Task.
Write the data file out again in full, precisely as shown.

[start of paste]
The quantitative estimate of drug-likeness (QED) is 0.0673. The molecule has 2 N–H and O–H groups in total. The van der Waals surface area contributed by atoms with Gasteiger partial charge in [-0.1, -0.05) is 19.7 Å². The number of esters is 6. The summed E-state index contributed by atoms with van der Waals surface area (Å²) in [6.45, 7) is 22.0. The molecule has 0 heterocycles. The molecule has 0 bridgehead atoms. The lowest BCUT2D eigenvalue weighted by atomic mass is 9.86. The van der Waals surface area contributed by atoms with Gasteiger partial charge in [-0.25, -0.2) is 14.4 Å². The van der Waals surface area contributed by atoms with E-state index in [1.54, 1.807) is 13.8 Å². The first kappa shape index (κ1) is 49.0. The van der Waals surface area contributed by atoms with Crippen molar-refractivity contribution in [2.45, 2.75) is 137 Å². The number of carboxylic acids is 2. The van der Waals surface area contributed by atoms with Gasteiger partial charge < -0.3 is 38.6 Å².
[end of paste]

The quantitative estimate of drug-likeness (QED) is 0.0673. The molecule has 2 N–H and O–H groups in total. The van der Waals surface area contributed by atoms with Gasteiger partial charge in [-0.1, -0.05) is 19.7 Å². The number of esters is 6. The summed E-state index contributed by atoms with van der Waals surface area (Å²) in [6.45, 7) is 22.0. The molecule has 0 heterocycles. The molecule has 0 bridgehead atoms. The lowest BCUT2D eigenvalue weighted by atomic mass is 9.86. The van der Waals surface area contributed by atoms with Gasteiger partial charge in [-0.25, -0.2) is 14.4 Å². The van der Waals surface area contributed by atoms with E-state index in [1.54, 1.807) is 13.8 Å². The first kappa shape index (κ1) is 49.0. The van der Waals surface area contributed by atoms with Crippen molar-refractivity contribution in [2.45, 2.75) is 137 Å². The number of carboxylic acids is 2. The van der Waals surface area contributed by atoms with Gasteiger partial charge < -0.3 is 38.6 Å².